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Alcohol industry’s self regulation of advertising does not work

Alcohol companies do not abide with their own codes of conduct, according to a new review of alcohol advertising in the UK. The industry still promotes alcohol to young people, according to a report presented in the British Medical Journal.

2010-01-28
Dag Endal

Alcohol advertising is big business in the United Kingdom, as in many other parts of the world. It is estimated that 800 million pounds – equivalent to 1,3 billion USD - are spent on such advertising annually in the UK alone. The House of Commons health select committee has now examined the advertising practises of some selected British alcohol producers and communications agencies. The purpose was to see if the industry’s established system of self-regulation and codes of conduct is effective. The conclusion of the review, as it is presented by Gerard Hastings and colleagues in an article in the British Medical Journal, is clear: Self-regulation does not work. The marketing strategies of the alcohol producers are in conflict with their own codes of conduct.

See the article - "Failure of self regulation of UK alcohol advertising" - in the British Medical Journal here.

This is a conclusion with great relevance also for developing societies. The companies that have been examined in the UK, are among the big and aggressive multinational producers with activities in many countries all over the world, in particular Diageo. The report from the UK shows that marketing towards young people is a deliberate strategy from the alcohol producers. One of the reasons why the industry has defined developing societies as their emerging markets, is that these countries have a large segment of children and youth, most of them without any established drinking habits or brand preferences.

Because alcohol advertising is so extensive in the UK, it was not possible for the select committee to examine marketing practises from all relevant alcohol producers, explains Gerard Hastings and colleagues in an article in the British Medical Journal. Requests for material were therefore sent to four producers, chosen for their profile, and their respective communication agencies. This resulted in a vast amount of documents which were then analysed.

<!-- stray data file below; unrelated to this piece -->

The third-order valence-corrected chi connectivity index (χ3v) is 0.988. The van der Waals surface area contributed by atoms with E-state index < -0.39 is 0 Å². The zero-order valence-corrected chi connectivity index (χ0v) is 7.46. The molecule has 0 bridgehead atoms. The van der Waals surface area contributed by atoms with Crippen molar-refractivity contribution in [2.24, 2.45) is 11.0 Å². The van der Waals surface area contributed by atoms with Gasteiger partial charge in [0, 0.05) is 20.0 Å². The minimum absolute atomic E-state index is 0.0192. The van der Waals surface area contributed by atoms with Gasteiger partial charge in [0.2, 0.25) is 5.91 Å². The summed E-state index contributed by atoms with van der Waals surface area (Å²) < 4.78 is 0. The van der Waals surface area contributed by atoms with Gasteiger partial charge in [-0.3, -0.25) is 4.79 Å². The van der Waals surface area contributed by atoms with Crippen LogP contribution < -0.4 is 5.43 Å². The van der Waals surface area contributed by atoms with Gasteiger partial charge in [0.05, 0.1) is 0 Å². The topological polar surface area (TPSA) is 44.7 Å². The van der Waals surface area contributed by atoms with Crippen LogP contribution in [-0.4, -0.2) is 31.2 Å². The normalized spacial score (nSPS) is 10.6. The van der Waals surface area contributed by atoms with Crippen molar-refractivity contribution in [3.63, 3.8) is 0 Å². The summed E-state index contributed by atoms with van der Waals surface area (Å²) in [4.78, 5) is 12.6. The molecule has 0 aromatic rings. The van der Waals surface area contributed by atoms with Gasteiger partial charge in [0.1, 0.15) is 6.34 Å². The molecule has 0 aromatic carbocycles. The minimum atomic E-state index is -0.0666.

The committee looked at four themes that are banned by the industry’s own advertising codes of practice:

  1. Targeting and appealing to young people;
  2. Attitudes to drunkenness and potency;
  3. Association with social success;
  4. Sexual attractiveness

Furthermore, the committee looked at how sponsorships and new media are being used as part of the marketing strategies for alcohol.

The findings of the committee are dramatic for the industry:

In the article in the British Medical Journal Gerard Hastings and his colleagues conclude by suggesting a number of restrictions on marketing, eg. that regulation of advertising practices for alcohol should be independent of the alcohol and advertising industries. Furthermore the authors recommend that also sponsorship must be covered by regulations, that the use of digital media must come under much greater scrutiny and that particular efforts should be made to protect children from alcohol advertising.

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